The polls were wrong, and now Donald Trump is the president-elect of the United States. Everyone knows this.
Except that's not the whole picture. Some of the polls were wrong to a degree, yes, but there was also something at work in the final days of the election: People who decided late broke strongly for Donald Trump in the states that mattered, according to exit polls. And without this apparent late surge, Hillary Clinton would be our president-elect — not Trump.
In fact, if you look at the four closest states where Clinton lost — or, in the case of Michigan, where she's expected to lose — exit polls show late-deciding voters in each of them went strongly for Trump in the final days. In Florida and Pennsylvania, late-deciders favored Trump by 17 points. In Michigan, they went for Trump by 11 points. In Wisconsin, they broke for Trump by a whopping 29 points, 59-30.
And these weren't small groups of voters. The number of undecided and third-party-supporting voters who were still free agents in the final week was as many as 1 in 8 voters nationally -- an uncharacteristically high number for the eve of an election.
1 in 8 undecided voters would suggest that a large number of these folks were not terribly thrilled with either candidate, but what could have caused them to break so hard in Trump's favor?
Gee I wonder:
The FBI on Friday dropped a bombshell on Hillary Clinton’s campaign less than two weeks before Election Day, announcing that it is reviewing new evidence in its investigation into her use of a private email server as secretary of state.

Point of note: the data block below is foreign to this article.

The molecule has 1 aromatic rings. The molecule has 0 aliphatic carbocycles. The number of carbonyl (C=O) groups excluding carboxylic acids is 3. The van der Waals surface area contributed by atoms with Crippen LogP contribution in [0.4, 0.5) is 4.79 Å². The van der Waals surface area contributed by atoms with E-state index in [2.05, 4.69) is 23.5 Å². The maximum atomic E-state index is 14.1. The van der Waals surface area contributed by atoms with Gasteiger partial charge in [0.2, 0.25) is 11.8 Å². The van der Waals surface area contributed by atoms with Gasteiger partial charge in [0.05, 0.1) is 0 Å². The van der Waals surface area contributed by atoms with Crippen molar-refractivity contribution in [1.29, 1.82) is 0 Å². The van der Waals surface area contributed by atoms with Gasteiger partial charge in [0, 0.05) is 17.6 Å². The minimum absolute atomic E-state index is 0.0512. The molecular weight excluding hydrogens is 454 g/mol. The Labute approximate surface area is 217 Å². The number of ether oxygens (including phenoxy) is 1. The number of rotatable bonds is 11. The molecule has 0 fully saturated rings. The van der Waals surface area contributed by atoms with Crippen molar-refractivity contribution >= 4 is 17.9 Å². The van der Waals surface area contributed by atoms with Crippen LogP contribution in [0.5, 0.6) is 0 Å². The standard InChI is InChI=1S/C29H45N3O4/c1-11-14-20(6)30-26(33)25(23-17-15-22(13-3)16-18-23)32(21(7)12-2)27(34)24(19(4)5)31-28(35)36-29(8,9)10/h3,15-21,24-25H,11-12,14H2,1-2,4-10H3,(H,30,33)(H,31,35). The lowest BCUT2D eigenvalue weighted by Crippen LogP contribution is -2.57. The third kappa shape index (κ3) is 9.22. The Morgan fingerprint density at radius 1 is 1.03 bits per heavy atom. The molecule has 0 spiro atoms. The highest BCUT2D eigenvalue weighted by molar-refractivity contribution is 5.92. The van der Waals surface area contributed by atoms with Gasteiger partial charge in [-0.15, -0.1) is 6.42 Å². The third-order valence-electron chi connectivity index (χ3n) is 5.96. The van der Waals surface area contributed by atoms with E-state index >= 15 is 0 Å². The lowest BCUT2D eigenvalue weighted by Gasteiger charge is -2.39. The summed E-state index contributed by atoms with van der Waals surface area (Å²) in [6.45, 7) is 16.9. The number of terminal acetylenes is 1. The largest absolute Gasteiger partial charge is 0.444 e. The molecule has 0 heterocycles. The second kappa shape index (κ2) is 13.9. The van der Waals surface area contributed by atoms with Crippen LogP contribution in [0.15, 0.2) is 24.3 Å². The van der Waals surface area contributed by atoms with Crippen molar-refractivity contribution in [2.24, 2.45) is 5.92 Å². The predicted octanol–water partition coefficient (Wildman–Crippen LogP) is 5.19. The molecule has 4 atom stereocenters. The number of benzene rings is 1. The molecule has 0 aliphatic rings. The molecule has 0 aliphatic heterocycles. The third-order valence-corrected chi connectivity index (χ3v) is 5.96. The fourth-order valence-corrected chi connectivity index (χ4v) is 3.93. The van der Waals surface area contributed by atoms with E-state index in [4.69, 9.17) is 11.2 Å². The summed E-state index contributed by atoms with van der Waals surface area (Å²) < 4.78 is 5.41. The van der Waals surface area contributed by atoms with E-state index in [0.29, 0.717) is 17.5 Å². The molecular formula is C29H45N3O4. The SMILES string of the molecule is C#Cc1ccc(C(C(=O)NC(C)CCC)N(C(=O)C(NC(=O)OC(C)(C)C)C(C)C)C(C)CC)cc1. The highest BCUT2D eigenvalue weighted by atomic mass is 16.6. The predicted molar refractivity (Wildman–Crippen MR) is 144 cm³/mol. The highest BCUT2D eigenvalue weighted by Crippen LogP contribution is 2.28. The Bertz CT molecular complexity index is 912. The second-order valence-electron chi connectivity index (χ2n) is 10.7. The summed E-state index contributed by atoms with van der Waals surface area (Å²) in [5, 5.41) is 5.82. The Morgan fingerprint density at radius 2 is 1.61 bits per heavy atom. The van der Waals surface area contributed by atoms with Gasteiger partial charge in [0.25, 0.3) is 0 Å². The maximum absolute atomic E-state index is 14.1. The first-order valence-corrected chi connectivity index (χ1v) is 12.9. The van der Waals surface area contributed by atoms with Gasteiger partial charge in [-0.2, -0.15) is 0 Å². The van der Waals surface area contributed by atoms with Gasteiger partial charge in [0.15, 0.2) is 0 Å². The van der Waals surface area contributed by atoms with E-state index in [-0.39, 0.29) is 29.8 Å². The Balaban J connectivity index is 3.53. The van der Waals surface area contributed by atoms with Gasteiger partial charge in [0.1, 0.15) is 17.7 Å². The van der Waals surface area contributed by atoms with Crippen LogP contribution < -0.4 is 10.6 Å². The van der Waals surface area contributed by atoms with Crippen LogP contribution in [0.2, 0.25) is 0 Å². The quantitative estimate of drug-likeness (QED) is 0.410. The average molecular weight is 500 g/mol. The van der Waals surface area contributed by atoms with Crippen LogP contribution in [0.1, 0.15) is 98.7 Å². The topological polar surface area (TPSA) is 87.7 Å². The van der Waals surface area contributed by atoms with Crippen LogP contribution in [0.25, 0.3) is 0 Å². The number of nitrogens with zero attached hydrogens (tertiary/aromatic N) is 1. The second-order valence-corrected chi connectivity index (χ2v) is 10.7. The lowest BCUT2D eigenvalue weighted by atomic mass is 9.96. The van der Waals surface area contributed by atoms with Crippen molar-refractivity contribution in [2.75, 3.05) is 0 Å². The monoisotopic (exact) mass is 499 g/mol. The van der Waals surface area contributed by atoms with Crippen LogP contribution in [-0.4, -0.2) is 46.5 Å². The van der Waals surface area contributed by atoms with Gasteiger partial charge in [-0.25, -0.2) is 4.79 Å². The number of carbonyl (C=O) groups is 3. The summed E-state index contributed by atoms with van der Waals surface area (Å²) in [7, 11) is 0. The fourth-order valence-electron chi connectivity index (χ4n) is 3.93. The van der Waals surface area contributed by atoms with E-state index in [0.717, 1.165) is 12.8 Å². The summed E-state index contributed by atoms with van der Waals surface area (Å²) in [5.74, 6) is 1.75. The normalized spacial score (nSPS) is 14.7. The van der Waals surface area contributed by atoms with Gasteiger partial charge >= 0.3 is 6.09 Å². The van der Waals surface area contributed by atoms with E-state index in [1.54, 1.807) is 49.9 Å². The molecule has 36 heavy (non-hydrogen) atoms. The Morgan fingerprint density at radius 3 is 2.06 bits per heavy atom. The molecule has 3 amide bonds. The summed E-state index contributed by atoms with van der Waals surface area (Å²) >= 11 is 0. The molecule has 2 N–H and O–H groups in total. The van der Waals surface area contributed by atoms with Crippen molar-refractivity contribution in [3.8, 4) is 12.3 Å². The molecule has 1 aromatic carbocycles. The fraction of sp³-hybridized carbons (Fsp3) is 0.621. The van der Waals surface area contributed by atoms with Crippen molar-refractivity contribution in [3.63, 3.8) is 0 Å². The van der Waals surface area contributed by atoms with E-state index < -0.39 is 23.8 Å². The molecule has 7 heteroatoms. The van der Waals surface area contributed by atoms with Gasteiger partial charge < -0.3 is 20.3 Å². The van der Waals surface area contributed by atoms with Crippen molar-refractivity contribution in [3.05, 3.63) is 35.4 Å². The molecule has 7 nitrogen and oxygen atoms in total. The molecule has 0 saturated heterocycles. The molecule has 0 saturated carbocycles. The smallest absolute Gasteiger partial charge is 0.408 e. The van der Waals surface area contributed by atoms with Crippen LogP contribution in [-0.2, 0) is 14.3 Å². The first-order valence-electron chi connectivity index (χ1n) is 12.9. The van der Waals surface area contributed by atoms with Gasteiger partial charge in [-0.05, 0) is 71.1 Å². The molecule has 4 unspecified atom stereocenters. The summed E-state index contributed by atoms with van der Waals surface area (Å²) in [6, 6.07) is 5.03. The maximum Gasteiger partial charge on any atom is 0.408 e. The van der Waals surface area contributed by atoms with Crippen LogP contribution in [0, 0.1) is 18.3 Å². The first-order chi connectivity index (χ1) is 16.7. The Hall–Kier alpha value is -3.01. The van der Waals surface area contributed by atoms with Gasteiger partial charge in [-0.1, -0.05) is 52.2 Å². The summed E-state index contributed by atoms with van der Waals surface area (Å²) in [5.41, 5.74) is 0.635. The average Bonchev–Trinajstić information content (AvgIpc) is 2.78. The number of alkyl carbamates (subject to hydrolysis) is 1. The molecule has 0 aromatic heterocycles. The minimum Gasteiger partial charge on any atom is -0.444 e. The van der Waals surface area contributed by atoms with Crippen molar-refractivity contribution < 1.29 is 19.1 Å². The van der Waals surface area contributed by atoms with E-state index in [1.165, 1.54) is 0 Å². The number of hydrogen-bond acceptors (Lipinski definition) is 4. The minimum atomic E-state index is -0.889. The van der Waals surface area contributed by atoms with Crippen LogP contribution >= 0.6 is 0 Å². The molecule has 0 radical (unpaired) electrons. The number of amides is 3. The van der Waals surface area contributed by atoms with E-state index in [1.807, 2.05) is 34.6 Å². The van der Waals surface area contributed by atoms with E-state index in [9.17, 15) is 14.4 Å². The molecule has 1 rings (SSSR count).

In a letter to several congressional committee chairmen, FBI Director James Comey wrote that, “In connection with an unrelated case, the FBI has learned of the existence of emails that appear to be pertinent to this investigation.”
Comey said he was briefed on those emails on Thursday and that he “agreed that the FBI should take appropriate investigative steps designed to allow investigators to review these emails to determine whether they contain classified information, as well as to assess their importance to our investigation.”
Seven days later, just two days before the election, Comey essentially said "Never mind, nothing to see here."
But it was too late.
A fact confirmed by Trump's campaign manager Kellyanne Conway, in responding to a question about an indictment predicted by Fox News based on the Comey letter, which they then had to walk back:
“Well, the damage is done to Hillary Clinton,” Conway replied. “No matter how it's being termed the voters are hearing it for what it is—a culture of corruption.”
Except there was no "culture of corruption," nor any criminality, and not a great deal of untruthfulness.
All of those were just the accusations which the conservatives made up for Hillary Clinton and which numerous Republican investigations, Russian hacking, and Wikileaks document dumps, helped make stick.
But it would never have worked without a complicit corporate media and a barely attentive pool of voters.
As I said in my first post of the day, we can no longer refer to the American people as smart.